Inspiration and Process

Inspiration and Process


Why large vessels?

Good large pots have an animate presence that delights and compels me. I respond to them as beings, and making them is my quest to understand how they work: How scale, curve and volume combine to make forms that resonate with something inside us — and that transform the spaces they occupy.

Sometimes the work feels like compulsion, at other times like channeling, and at rarified moments like simply flowing with the unfolding.  The obstacles and difficulties working with clay at human-size scale are invigorating and daunting.

I sometimes wish I had training or a mentor I could rely on for answers, whether technical, formal or metaphysical.  As it is, the only place I can look is the next piece, where I hope that something left undiscovered in the previous work will be revealed.  Over time, the mystery, rather than approaching solution, only deepens.


I draw inspiration from Mediterranean and Asian pottery traditions as well as ancient clay figurative sculpture. The silhouettes and materials of my pieces evoke millennia of utilitarian vessel-making, while the scale and voluptuous curves suggest organic and human form. 

I seek to unite a contemporary sensibility with the spirit and vigor of ancient forms. The work references history, but does not emulate the style of any particular era or culture.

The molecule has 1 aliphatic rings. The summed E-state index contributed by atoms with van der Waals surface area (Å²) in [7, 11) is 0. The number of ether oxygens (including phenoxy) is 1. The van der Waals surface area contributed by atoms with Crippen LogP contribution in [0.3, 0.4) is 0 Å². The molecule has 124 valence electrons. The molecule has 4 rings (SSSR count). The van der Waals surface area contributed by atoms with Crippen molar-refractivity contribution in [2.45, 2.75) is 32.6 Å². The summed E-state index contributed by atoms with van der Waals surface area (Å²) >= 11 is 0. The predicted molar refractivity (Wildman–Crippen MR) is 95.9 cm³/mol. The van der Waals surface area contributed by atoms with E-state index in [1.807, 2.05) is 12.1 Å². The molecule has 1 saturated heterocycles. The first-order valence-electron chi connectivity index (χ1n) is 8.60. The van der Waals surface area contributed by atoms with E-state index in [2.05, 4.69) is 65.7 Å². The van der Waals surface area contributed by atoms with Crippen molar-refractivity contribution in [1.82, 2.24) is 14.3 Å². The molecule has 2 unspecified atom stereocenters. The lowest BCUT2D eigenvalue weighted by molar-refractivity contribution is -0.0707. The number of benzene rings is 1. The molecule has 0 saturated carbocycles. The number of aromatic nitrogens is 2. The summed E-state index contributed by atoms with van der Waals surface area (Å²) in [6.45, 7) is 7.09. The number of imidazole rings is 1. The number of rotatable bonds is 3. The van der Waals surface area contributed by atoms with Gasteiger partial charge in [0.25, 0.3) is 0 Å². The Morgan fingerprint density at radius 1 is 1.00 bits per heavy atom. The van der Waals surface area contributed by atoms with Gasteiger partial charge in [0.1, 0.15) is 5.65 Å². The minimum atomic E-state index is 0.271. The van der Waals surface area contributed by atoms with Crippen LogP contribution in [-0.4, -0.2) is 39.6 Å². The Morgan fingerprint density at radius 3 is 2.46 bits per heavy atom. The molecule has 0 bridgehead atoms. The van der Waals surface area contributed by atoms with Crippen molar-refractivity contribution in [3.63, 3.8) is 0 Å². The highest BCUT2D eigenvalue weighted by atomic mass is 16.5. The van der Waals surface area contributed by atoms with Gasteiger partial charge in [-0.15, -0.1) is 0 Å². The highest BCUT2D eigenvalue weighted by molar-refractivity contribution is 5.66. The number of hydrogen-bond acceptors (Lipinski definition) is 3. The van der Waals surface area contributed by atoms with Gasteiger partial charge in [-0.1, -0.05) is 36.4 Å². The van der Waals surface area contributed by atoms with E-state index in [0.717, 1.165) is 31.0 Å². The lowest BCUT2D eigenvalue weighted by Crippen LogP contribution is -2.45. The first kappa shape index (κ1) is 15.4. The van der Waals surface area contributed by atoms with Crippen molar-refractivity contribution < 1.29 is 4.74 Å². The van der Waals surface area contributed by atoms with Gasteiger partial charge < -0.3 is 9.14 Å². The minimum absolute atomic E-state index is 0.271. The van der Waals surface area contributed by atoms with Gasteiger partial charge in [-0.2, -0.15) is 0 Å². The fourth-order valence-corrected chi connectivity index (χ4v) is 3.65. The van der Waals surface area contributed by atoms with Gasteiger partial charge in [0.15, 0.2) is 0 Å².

Elemental surfaces, dramatic lines, and beckoning presence invite the viewer to pause, caress, and contemplate. Each piece portrays the quest to faithfully render the upwelling emotion and spirit that inspired its creation.


I build large pieces in many stages, joining damp sections in a modified version of the coil-and-throw method found in many ancient cultures. Although I work on a potter’s wheel, my approach is essentially sculptural: Beginning with a rough idea of scale and mood, the details of form and decoration arise through an improvisational dance that unfolds over a period of days as the piece finds its way to completion.

Many of my pieces are unglazed, but may be covered with a thin layer of slip to achieve different hues. After three to five days of building and a week of drying, I load the vessels into my large kiln, bring them to 2300ºF in a day-long firing, and then allow them to slowly cool over three days.  Each time I open the kiln I have the thrill of seeing how (and if!) they fared through extreme stresses of transformation by fire.

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This beautiful film by Robert Fritz evokes the meditative quality of my studio practice.